Wall murals in hotel design; the possibilities are endless

    Hamish Kilburn
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    As Hotel Designs continues to shine the spotlight on art and photography, editor Hamish Kilburn caught up with wall murals artist and interior designer Lawrence Hosannah Myse to discuss how personality and character can literally be written on the walls…

    It was at a restaurant launch in Kent, England, where I first met the talented Lawrence Hosannah Myse, a New York-based artist who specialises in large, statement-like wall murals. His work, which was unveiled on the facade and interiors of the property, echoed the good vibes of that authentic Caribbean restaurant creates and pictured a rural Jamaican scene perfectly. Following this was the realisation of how this warmth and character that had been sprayed onto the walls of Jerk Shack could very well help to define a hotel’s sense of place within a city or town and general theme. As mentioned in a recent popular Hotel Designs article, art is not limited to frame. Soon – in between the artist jet-setting from London to LA – Hosannah and I were sitting down for coffee to explore the endless possibilities of wall murals in hotel interior and exterior design.

    “Our aim is to bring nature into urban environments – or areas that are typically more architectural and man-made,” said Hosannah. “My brother and I like to create experiences where consumers get sucked in.” A pair of true creatives, I get the feeling that the Hosannah brothers see beyond a hotel or a restaurant and look into the narrative of a theme that will help the owner of the property put it on the map. “It’s almost like a dance,” he said when describing how he and his brother work with his clients. “We start by first understanding the vibe, the essence of the place and the people using it. We will then draw up some sketches before solidify them into developed drawings. For Jerk Shack, for example, we had some images of Jamaican rainforests, animals and flowers and with those clear visuals, we were able to almost freestyle the walls.” The result was a scene of the real Jamaica, from the outside in. The exterior, a deep-green jungle creates a statement among the other buildings. Upon entering, the interiors of the restaurant open up to reveal pristine-white beaches fused with deep-blue ocean coasts and tropical plants.

    The benefits of blending nature with architecture, art and interior spaces goes further than the general pleasing aesthetics. For the Hosannah brothers, this is a way of creating a place that is the antenna to amplify wellbeing and wellness in urban areas. “With a lack of the connection to nature, people get stressed and detached and more robotic,” Hosannah explained. “Look at the major cities. New York has central pack, London has Hyde Park. For the inner-city busy-body to enter a natural space kind of grounds them and allows them to relax – and also enhances creativity and inspiration.”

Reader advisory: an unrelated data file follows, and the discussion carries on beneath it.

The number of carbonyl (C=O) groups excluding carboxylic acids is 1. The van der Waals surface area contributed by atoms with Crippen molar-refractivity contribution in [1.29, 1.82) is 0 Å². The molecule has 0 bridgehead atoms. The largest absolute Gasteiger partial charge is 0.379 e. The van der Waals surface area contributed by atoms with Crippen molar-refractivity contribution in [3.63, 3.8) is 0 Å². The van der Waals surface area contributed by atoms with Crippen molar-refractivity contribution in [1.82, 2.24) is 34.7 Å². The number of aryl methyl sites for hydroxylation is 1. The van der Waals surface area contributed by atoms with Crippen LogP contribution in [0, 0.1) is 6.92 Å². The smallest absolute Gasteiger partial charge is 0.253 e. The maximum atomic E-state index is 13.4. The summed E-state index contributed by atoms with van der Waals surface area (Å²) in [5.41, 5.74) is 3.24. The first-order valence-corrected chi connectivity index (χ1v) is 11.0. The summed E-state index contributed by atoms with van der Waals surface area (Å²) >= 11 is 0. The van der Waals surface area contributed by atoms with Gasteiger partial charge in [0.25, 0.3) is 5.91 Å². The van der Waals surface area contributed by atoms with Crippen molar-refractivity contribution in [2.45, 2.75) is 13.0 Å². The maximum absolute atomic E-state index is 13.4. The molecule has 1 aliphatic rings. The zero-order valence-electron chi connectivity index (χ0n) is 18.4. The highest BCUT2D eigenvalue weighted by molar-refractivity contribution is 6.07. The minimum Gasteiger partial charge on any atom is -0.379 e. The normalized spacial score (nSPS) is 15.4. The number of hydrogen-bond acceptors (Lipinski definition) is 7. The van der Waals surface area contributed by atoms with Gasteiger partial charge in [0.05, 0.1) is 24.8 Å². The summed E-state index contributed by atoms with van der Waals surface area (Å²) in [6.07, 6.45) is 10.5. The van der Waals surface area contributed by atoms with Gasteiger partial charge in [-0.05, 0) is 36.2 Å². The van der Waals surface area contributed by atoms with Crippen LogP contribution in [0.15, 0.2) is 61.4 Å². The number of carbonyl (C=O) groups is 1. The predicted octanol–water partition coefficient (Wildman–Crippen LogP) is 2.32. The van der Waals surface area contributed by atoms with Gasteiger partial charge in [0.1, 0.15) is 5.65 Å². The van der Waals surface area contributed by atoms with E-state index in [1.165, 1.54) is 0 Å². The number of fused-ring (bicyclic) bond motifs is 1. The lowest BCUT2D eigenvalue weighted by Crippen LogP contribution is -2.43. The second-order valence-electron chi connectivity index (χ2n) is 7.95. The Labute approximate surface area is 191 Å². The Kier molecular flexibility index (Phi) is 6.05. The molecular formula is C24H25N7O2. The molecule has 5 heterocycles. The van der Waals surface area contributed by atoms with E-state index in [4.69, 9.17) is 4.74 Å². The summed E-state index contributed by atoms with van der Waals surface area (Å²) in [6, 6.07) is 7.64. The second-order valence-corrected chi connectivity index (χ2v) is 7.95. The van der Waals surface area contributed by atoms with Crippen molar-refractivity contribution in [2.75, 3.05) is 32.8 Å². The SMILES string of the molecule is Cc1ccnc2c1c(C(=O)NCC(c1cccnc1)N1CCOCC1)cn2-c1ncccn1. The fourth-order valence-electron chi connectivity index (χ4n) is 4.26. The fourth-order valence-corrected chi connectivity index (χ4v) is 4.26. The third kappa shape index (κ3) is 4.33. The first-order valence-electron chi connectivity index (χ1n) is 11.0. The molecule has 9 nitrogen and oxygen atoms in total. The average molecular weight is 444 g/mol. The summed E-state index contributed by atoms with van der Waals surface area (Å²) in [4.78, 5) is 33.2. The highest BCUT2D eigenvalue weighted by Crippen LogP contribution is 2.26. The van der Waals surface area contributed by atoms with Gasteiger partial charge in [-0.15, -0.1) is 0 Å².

For the artist who uses vibrant colours to promote a healthier, happier environment, I was intrigued to understand whether or not Hosannah reacted to – or was inspired by – the various colour trends that are being magnified at the moment. “Of course, I look at trends but we are open to all colours and inspirations,” he said. “I actually believe that, through great work, you can actually push a trend and put it in front of the curve. I tend to find more inspiration from travelling though. When you travel to different places, the colour of the environment changes. That allows me not to get lost in robotic thinking.”

    “Art, and being an artist, is a world for the for the brave and courageous where you create and you go, which can be scary but it can also be invigorating.”

    In regards to how art can help to eliminate the boundary between indoor-outdoor, Hosannah believes he may have an answer. “Interiors are usually divided by clean-cut lines that are perhaps divided by plants,” he explained. “These places can work really well, but large murals that pull the eye along a wall space can completely erase that border between indoor-outdoor. Going even further, you can even include music to compliment the art and further capture the consumers’ imagination.”


    Hamish Kilburn: What’s your favourite colour at the moment?
    Lawrence Hosannah Myse: Green.
    HK: Where’s next on your travel bucket list?
    LH: Space.
    HK: What’s your number-one tool for success?
    LH: Intelligent artwork.
    HK: What’s your biggest bugbear when it comes to your industry?
    LH: The amount of people that do not understand the true vale of art and it’s importance.
    HK: Who has inspired your dreams as an artist?
    LH: So many people, from a variety of art teachers to graffiti artists, such as Andy Trate, Seen, Murakami and Diego Rivera… There are too many to list.

    “Art is weird,” concluded Hosannah. “It’s not like being a doctor or a lawyer where you have a clear career path. Art, and being an artist, is a world for the for the brave and courageous where you create and you go, which can be scary but it can also be invigorating.” My time with Hosannah ends with mixed emotions. It seems as if there is not currently enough awareness – within our industry and beyond – on the possibilities of art. To counter-balance this, I feel as if many hotels around the globe, regardless of the theme, could benefit from the life and soul that wall murals can give to a property.

    Hamish Kilburn / 02.11.2018


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